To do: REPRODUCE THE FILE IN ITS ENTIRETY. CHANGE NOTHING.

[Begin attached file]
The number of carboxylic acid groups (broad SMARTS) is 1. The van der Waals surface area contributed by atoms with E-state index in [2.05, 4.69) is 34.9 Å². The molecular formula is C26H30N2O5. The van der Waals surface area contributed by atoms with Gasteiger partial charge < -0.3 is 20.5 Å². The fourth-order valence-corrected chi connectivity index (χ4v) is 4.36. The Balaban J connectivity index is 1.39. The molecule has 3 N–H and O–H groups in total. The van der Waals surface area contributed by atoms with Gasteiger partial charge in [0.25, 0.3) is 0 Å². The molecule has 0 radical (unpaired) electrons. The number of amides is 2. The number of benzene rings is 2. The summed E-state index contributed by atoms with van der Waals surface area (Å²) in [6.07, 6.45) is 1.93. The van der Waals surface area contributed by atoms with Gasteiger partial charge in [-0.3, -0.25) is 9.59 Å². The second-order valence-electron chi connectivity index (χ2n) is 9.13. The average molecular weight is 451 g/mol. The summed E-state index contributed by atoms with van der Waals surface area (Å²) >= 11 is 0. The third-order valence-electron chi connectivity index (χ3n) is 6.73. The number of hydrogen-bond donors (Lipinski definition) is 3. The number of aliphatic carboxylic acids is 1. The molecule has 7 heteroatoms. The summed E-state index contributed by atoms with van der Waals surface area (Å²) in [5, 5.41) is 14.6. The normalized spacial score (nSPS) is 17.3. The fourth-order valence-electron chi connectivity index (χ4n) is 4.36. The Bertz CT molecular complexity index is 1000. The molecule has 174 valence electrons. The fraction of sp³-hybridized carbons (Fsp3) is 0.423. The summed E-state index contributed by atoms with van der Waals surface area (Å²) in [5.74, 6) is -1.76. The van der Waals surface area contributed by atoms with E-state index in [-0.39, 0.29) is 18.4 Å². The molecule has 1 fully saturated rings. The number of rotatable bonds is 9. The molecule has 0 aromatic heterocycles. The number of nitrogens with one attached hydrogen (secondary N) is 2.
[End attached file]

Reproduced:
The number of carboxylic acid groups (broad SMARTS) is 1. The van der Waals surface area contributed by atoms with E-state index in [2.05, 4.69) is 34.9 Å². The molecular formula is C26H30N2O5. The van der Waals surface area contributed by atoms with Gasteiger partial charge < -0.3 is 20.5 Å². The fourth-order valence-corrected chi connectivity index (χ4v) is 4.36. The Balaban J connectivity index is 1.39. The molecule has 3 N–H and O–H groups in total. The van der Waals surface area contributed by atoms with Gasteiger partial charge in [0.25, 0.3) is 0 Å². The molecule has 0 radical (unpaired) electrons. The number of amides is 2. The number of benzene rings is 2. The summed E-state index contributed by atoms with van der Waals surface area (Å²) in [6.07, 6.45) is 1.93. The van der Waals surface area contributed by atoms with Gasteiger partial charge in [-0.3, -0.25) is 9.59 Å². The second-order valence-electron chi connectivity index (χ2n) is 9.13. The average molecular weight is 451 g/mol. The summed E-state index contributed by atoms with van der Waals surface area (Å²) >= 11 is 0. The third-order valence-electron chi connectivity index (χ3n) is 6.73. The number of hydrogen-bond donors (Lipinski definition) is 3. The number of aliphatic carboxylic acids is 1. The molecule has 7 heteroatoms. The summed E-state index contributed by atoms with van der Waals surface area (Å²) in [5, 5.41) is 14.6. The normalized spacial score (nSPS) is 17.3. The fourth-order valence-electron chi connectivity index (χ4n) is 4.36. The Bertz CT molecular complexity index is 1000. The molecule has 174 valence electrons. The fraction of sp³-hybridized carbons (Fsp3) is 0.423. The summed E-state index contributed by atoms with van der Waals surface area (Å²) in [5.74, 6) is -1.76. The van der Waals surface area contributed by atoms with E-state index in [-0.39, 0.29) is 18.4 Å². The molecule has 1 fully saturated rings. The number of rotatable bonds is 9. The molecule has 0 aromatic heterocycles. The number of nitrogens with one attached hydrogen (secondary N) is 2.